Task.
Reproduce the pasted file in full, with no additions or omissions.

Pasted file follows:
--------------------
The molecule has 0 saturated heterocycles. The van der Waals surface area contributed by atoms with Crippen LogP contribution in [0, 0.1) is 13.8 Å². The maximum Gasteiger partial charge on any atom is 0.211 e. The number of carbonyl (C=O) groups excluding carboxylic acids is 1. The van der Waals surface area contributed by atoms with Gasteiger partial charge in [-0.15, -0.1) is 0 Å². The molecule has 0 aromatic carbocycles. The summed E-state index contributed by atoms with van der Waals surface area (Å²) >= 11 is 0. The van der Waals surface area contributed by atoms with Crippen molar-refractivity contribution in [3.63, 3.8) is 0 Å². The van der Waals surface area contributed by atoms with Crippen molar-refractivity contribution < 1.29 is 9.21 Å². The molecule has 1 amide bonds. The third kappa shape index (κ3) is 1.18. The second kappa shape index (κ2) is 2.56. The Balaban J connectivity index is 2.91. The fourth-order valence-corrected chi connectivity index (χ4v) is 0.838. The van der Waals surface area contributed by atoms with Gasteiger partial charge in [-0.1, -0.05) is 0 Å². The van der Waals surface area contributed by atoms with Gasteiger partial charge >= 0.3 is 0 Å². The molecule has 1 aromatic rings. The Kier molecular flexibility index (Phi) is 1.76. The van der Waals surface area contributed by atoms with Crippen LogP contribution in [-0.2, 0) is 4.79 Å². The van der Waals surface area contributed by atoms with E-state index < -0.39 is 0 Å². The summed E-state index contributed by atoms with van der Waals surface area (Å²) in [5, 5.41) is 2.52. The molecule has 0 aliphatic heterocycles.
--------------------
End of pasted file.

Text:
The molecule has 0 saturated heterocycles. The van der Waals surface area contributed by atoms with Crippen LogP contribution in [0, 0.1) is 13.8 Å². The maximum Gasteiger partial charge on any atom is 0.211 e. The number of carbonyl (C=O) groups excluding carboxylic acids is 1. The van der Waals surface area contributed by atoms with Gasteiger partial charge in [-0.15, -0.1) is 0 Å². The molecule has 0 aromatic carbocycles. The summed E-state index contributed by atoms with van der Waals surface area (Å²) >= 11 is 0. The van der Waals surface area contributed by atoms with Crippen molar-refractivity contribution in [3.63, 3.8) is 0 Å². The van der Waals surface area contributed by atoms with Crippen molar-refractivity contribution < 1.29 is 9.21 Å². The molecule has 1 amide bonds. The third kappa shape index (κ3) is 1.18. The second kappa shape index (κ2) is 2.56. The Balaban J connectivity index is 2.91. The fourth-order valence-corrected chi connectivity index (χ4v) is 0.838. The van der Waals surface area contributed by atoms with Gasteiger partial charge in [-0.1, -0.05) is 0 Å². The van der Waals surface area contributed by atoms with Gasteiger partial charge >= 0.3 is 0 Å². The molecule has 1 aromatic rings. The Kier molecular flexibility index (Phi) is 1.76. The van der Waals surface area contributed by atoms with Crippen LogP contribution in [-0.2, 0) is 4.79 Å². The van der Waals surface area contributed by atoms with E-state index < -0.39 is 0 Å². The summed E-state index contributed by atoms with van der Waals surface area (Å²) in [5, 5.41) is 2.52. The molecule has 0 aliphatic heterocycles.